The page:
blockchain-crypto-mpc system

6.1 Definitions

Blockchain Crypto MPC utilizes the following three structures:

  1. Key share -- Encryption keys never exist as complete keys in any phase of the process or in any location at any time. A key share is a piece of a key, which can be used by Unbound's MPC technology to sign transactions.
  2. Message -- Data that is passed to the other peer. The message contains information about the action in progress.
  3. Context -- Since each action, such as signing with a key, involves multiple messages between the two peers, the status of the action is preserved in a context.

The key share, message, and context contain varying amounts of information depending on the type action, and therefore they are structures.

6.2 Actions

The library provides the following actions:

  • 2-party ECDSA secp256k1: generation and signing
  • 2-party EdDSA ed25519: generation and signing
  • 2-party BIP32 (based on the BIP32 specification): generation, hard derivation, and normal derivation
  • Key share refresh
  • Zero-knowledge backup

The library also provides mechanisms to handle serialization, deserialization, and memory management for the key share, message, and context structures.

6.3 System Flow

The system flow is shown in the following figure:

Flow

The first step is initialization. During this step you provide the library with all the relevant information required to complete the desired action. This step takes that information and creates a context. Each peer does its own initialization.

The context is then passed through a series of steps. Each of these steps takes an input message, does some manipulation, and then creates an output message. You then transfer this output message to the other peer. The other peer receives the message and associates it with a context. It then knows how to handle the incoming message based on the context.

When the peer is done with the last step it sets a finished flag. The peer can then do any necessary cleanup, such as freeing memory, or copying an updated key share to storage.

6.3.1 Peer Roles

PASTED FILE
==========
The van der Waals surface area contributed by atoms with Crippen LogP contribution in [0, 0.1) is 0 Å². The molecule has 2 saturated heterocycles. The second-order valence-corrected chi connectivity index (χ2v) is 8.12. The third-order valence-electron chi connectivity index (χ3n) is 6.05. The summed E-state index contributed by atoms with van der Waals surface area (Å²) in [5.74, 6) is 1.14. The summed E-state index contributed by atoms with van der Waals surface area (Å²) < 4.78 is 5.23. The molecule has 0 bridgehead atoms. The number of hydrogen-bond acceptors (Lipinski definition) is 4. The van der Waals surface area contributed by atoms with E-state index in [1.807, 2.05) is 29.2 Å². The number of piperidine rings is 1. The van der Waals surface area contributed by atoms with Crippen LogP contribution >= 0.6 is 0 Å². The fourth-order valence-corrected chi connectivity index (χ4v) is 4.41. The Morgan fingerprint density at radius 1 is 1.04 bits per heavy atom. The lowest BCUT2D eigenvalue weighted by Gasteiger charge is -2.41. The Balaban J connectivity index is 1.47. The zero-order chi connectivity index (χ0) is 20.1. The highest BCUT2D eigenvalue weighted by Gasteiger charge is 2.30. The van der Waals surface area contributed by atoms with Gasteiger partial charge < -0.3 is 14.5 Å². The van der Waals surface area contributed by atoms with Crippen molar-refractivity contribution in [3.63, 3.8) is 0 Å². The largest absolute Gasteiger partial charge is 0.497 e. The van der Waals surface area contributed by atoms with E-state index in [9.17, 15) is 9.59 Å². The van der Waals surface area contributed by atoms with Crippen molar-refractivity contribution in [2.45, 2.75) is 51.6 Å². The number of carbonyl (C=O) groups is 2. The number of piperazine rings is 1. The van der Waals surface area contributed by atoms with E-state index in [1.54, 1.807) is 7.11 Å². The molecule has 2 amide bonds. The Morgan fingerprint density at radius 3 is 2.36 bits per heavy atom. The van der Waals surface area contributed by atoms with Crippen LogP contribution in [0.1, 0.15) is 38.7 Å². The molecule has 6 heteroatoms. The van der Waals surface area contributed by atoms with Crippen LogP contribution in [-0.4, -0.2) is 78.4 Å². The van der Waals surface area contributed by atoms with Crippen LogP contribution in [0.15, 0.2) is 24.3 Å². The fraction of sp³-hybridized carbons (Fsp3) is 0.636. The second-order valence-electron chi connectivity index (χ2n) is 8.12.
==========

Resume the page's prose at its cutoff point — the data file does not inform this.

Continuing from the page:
Peer roles are determined by which peer initiates key generation. This peer must be used for any subsequent key operations, such as signing, derivation, and backup. For example, if peer A generates a key and then peer B wants to initiate a signing process, it should make a request to the peer A to start the process. When complete, the peer A can send the result to peer B. Peer B can verify this result with the verify function.

6.3.2 Detailed Flow

A detailed flow is described in the following procedure:

  1. Peer A calls the relevant initialization function.
  2. Peer A calls the step function, with a null input message, and gets an output message.
  3. Peer A sends the operation details and its output message to peer B.
    • Note that the operation details are sent in this step. This information enables peer B to run the initialization function. Alternatively, this information can be sent any time before the next step.
  4. Peer B verifies the operation details and consents to execute it.
  5. Peer B calls the initialization function.
  6. Peer B calls the step function with the message it received from peer A as input message.
  7. Peer B sends the output message back to peer A.
  8. Each peer alternates calling the step function with the input message from the other peer and then sending the output message to the other peer.
  9. This ping-pong process continues until both peers are finished, which is determined by output flags from the step function.
    • The mpc_protocol_finished flag denotes that it was the last step on this peer.
    • If it also includes the mpc_share_changed flag then the local key share changed, such as with a refresh action. The key share needs to retrieved from the context using the getShare function and stored for future use.
    • If the output message from the last step is not empty it must be sent to the other peer.
    • One or both peers may need to call the getResult function based on the type of operation. For example, a sign action only has a result for one peer, but a refresh action has a new key share for both peers.

Throughout the entire process the same context should be used. If the context needs to be stored, you can use the serialization function, and then read it back in using the deserialization function.

6.3.3 Example Action

An example of an ECDSA signing action is shown in the following figure.

Flow

Each peer starts by calling the MPCCrypto_initEcdsaSign() function for initialization. After initialization, each peer calls the MPCCrypto_step() function a number of times until the peer is finished with the signing process. The signature, which is the result of the signing process, is received by calling the final function, MPCCrypto_finalEcdsaSign(), after which the signing process is done.